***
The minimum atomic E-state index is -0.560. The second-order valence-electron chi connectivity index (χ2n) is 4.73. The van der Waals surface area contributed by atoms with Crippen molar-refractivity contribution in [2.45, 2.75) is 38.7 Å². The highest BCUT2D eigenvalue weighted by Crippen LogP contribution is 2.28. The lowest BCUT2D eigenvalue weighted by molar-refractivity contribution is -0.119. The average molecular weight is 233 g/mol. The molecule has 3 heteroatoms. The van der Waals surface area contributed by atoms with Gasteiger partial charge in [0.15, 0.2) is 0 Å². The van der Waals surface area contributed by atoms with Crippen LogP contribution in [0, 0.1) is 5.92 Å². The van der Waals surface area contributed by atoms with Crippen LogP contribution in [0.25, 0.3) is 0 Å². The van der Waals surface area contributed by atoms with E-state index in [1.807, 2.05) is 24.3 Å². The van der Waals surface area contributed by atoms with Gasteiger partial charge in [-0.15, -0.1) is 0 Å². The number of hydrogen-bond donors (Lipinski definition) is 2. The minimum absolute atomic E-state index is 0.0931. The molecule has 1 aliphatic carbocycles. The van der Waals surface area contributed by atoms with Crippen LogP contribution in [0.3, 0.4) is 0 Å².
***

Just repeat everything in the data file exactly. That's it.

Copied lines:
The minimum atomic E-state index is -0.560. The second-order valence-electron chi connectivity index (χ2n) is 4.73. The van der Waals surface area contributed by atoms with Crippen molar-refractivity contribution in [2.45, 2.75) is 38.7 Å². The highest BCUT2D eigenvalue weighted by Crippen LogP contribution is 2.28. The lowest BCUT2D eigenvalue weighted by molar-refractivity contribution is -0.119. The average molecular weight is 233 g/mol. The molecule has 3 heteroatoms. The van der Waals surface area contributed by atoms with Gasteiger partial charge in [0.15, 0.2) is 0 Å². The van der Waals surface area contributed by atoms with Crippen LogP contribution in [0, 0.1) is 5.92 Å². The van der Waals surface area contributed by atoms with Crippen LogP contribution in [0.25, 0.3) is 0 Å². The van der Waals surface area contributed by atoms with E-state index in [1.807, 2.05) is 24.3 Å². The van der Waals surface area contributed by atoms with Gasteiger partial charge in [-0.15, -0.1) is 0 Å². The number of hydrogen-bond donors (Lipinski definition) is 2. The minimum absolute atomic E-state index is 0.0931. The molecule has 1 aliphatic carbocycles. The van der Waals surface area contributed by atoms with Crippen LogP contribution in [0.3, 0.4) is 0 Å².